Five Points’ late-night debate continues, as new restaurant not allowed to serve past midnight

A new Asian restaurant in Five Points won’t be allowed to stay open past midnight after state Sen. Dick Harpootlian raised concerns about a history of underage drinking at the site where the restaurant will be.

Restaurateur Yu Sing Tam plans to open a new business at 724 Harden St. as an Asian restaurant called Chicken Boom and Luna Kitchen, serving food such as chicken lettuce wraps, Laksa noodles, fried rice and more, seven days a week, according to a menu included with Tam’s application to the city for a zoning exception.

Tam also plans to serve alcohol at the restaurant and had hoped to be allowed to serve until 2 a.m., but that would have required a special exception from the city.

The city’s Board of Zoning Appeals denied the request 4-1, after Harpootlian stood to address the board at a meeting Thursday.

The property at 724 Harden St. has housed a number of college-centric establishments over the years, most recently the Horseshoe bar, which closed in 2019. Perhaps most infamously, it was also the site of the former Jungle Jim’s bar, the last place Dail Dinwiddie was seen before her 1992 suspected kidnapping.

The property has been undergoing renovations since 2021, Tam told the board, but it is currently dilapidated, with a large hole in the Horseshoe’s old overhead sign where at least two pigeons have taken roost.

“I would not object if he was not going into a place that has a series of .... violations for serving underaged (patrons), (and) over-service,” Harpootlian said.

Harpootlian said the Horseshoe bar, which Tam did not run, was cited in 2018 and 2019 by the state Department of Revenue. But Tam did operate Jungle Jim’s bar, and that establishment had also been cited for serving underage patrons, according to a 2001 docket from the state Administrative Law Court, which The State previously reported on.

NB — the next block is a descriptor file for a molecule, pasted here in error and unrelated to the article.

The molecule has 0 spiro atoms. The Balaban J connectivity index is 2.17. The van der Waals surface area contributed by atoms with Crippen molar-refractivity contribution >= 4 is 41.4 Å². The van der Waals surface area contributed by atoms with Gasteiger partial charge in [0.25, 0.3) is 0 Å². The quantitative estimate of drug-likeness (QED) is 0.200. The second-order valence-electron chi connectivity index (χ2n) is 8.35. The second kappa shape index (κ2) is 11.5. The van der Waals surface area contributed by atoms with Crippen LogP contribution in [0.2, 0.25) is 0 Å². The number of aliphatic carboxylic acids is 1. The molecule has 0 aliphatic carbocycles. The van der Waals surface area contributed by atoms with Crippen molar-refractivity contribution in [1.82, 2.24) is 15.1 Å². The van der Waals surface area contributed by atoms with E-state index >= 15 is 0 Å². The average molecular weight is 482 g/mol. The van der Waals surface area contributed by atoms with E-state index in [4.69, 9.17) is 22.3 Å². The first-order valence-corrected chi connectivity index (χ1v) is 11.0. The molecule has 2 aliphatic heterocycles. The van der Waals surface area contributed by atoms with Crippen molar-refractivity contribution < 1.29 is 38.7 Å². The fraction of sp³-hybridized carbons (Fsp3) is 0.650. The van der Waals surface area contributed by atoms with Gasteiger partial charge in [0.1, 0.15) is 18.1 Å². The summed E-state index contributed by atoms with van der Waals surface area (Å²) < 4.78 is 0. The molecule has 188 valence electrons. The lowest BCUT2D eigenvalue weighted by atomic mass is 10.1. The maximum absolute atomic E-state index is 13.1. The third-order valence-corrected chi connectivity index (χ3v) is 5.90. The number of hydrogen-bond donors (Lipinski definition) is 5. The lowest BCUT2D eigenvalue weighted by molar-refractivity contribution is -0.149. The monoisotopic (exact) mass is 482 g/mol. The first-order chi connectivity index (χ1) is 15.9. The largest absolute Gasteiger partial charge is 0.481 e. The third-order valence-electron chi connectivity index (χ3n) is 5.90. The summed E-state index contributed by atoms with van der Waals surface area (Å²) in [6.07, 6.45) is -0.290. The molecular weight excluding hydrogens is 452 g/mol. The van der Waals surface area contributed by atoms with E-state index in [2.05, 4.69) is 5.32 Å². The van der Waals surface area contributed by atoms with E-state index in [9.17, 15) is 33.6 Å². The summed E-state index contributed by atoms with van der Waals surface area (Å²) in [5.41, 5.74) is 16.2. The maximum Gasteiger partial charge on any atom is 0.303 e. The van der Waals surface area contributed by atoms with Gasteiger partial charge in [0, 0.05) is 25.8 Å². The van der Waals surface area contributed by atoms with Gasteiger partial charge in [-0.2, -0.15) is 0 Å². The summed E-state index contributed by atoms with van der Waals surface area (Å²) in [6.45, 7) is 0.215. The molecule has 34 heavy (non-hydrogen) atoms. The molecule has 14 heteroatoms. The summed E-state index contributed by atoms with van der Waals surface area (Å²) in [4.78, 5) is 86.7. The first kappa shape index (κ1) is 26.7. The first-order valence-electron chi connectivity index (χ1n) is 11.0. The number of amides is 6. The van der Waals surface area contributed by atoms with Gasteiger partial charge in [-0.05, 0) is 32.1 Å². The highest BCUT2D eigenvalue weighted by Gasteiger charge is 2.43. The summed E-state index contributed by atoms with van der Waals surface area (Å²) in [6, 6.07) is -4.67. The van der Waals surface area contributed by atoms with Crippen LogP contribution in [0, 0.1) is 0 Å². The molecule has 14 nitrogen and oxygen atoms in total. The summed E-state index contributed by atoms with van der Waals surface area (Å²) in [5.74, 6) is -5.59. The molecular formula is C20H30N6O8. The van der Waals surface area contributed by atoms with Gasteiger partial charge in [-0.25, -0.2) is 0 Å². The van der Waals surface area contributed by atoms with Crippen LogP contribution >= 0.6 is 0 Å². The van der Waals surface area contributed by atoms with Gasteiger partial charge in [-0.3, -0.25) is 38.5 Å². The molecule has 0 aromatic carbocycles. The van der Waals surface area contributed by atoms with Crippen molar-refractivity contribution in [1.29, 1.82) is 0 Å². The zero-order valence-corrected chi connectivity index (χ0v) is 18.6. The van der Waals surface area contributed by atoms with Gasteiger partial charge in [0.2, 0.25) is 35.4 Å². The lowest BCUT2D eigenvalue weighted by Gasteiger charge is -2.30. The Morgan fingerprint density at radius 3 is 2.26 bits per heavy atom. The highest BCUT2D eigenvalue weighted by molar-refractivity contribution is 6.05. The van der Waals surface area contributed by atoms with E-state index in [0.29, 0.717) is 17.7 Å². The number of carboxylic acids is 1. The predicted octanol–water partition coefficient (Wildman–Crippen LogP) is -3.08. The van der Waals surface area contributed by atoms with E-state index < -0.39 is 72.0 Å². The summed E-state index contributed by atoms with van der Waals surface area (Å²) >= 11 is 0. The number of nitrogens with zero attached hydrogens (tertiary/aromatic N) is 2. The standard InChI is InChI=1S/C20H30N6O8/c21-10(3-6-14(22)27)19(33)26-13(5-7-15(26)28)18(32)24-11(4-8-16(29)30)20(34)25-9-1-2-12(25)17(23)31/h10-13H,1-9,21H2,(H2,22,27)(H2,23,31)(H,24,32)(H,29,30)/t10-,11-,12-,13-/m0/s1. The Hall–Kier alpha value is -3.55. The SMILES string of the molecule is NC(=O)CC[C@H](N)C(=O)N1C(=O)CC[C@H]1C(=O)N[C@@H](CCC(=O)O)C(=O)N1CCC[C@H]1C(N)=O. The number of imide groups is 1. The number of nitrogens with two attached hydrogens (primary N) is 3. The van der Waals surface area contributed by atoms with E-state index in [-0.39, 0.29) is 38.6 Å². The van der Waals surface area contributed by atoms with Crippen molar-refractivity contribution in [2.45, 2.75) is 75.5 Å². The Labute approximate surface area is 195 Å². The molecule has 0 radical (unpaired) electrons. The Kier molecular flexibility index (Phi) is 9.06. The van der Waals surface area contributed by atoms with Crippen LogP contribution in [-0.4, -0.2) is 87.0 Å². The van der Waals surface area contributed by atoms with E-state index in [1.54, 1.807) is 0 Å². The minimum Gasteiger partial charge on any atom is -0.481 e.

Harpootlian also questioned how many people would want to eat after midnight, but Tam said he believed late-night patrons would still want food options.

Tam added that he has already purchased an I.D. scanner.

“I will do my part to combat underage drinking,” he told the board.

The zoning board denied Tam’s request to stay open past midnight, but he will still be able to serve food and alcohol until 12 a.m.. The board also said that if Tam can run the business for one year without any violations then it will reconsider allowing him to stay open late.

The Horseshoe and other Five Points bars have been a point of contention for the neighborhood, the University of South Carolina and business owners for years.

The issues came to a head around 2019 when at least half a dozen bars closed or did not renew their alcohol licenses, in part because of prodding by Harpootlian and in part because of safety concerns from the university.